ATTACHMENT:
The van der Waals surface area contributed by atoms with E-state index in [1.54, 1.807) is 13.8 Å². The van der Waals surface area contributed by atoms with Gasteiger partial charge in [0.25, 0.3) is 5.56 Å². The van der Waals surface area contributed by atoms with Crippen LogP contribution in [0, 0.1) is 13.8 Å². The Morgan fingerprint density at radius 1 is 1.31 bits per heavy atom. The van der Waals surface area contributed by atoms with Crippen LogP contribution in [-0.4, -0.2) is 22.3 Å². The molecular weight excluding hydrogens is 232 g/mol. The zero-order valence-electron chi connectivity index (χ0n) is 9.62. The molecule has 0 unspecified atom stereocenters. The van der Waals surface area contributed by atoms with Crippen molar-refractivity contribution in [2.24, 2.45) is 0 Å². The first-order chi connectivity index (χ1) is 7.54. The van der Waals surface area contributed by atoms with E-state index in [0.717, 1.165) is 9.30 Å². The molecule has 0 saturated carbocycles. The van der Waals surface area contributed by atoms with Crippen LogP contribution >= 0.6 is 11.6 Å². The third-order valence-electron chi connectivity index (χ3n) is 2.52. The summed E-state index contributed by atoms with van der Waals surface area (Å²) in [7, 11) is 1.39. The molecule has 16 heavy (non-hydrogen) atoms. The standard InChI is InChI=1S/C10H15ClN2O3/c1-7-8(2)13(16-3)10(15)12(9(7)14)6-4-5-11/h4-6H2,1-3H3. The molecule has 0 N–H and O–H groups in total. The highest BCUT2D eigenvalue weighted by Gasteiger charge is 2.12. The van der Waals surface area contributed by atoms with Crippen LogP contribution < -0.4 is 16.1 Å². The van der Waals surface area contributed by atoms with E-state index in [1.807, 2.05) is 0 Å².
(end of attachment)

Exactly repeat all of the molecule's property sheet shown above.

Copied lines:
The van der Waals surface area contributed by atoms with E-state index in [1.54, 1.807) is 13.8 Å². The van der Waals surface area contributed by atoms with Gasteiger partial charge in [0.25, 0.3) is 5.56 Å². The van der Waals surface area contributed by atoms with Crippen LogP contribution in [0, 0.1) is 13.8 Å². The Morgan fingerprint density at radius 1 is 1.31 bits per heavy atom. The van der Waals surface area contributed by atoms with Crippen LogP contribution in [-0.4, -0.2) is 22.3 Å². The molecular weight excluding hydrogens is 232 g/mol. The zero-order valence-electron chi connectivity index (χ0n) is 9.62. The molecule has 0 unspecified atom stereocenters. The van der Waals surface area contributed by atoms with Crippen molar-refractivity contribution in [2.24, 2.45) is 0 Å². The first-order chi connectivity index (χ1) is 7.54. The van der Waals surface area contributed by atoms with E-state index in [0.717, 1.165) is 9.30 Å². The molecule has 0 saturated carbocycles. The van der Waals surface area contributed by atoms with Crippen LogP contribution >= 0.6 is 11.6 Å². The third-order valence-electron chi connectivity index (χ3n) is 2.52. The summed E-state index contributed by atoms with van der Waals surface area (Å²) in [7, 11) is 1.39. The molecule has 16 heavy (non-hydrogen) atoms. The standard InChI is InChI=1S/C10H15ClN2O3/c1-7-8(2)13(16-3)10(15)12(9(7)14)6-4-5-11/h4-6H2,1-3H3. The molecule has 0 N–H and O–H groups in total. The highest BCUT2D eigenvalue weighted by Gasteiger charge is 2.12. The van der Waals surface area contributed by atoms with Crippen LogP contribution < -0.4 is 16.1 Å². The van der Waals surface area contributed by atoms with E-state index in [1.807, 2.05) is 0 Å².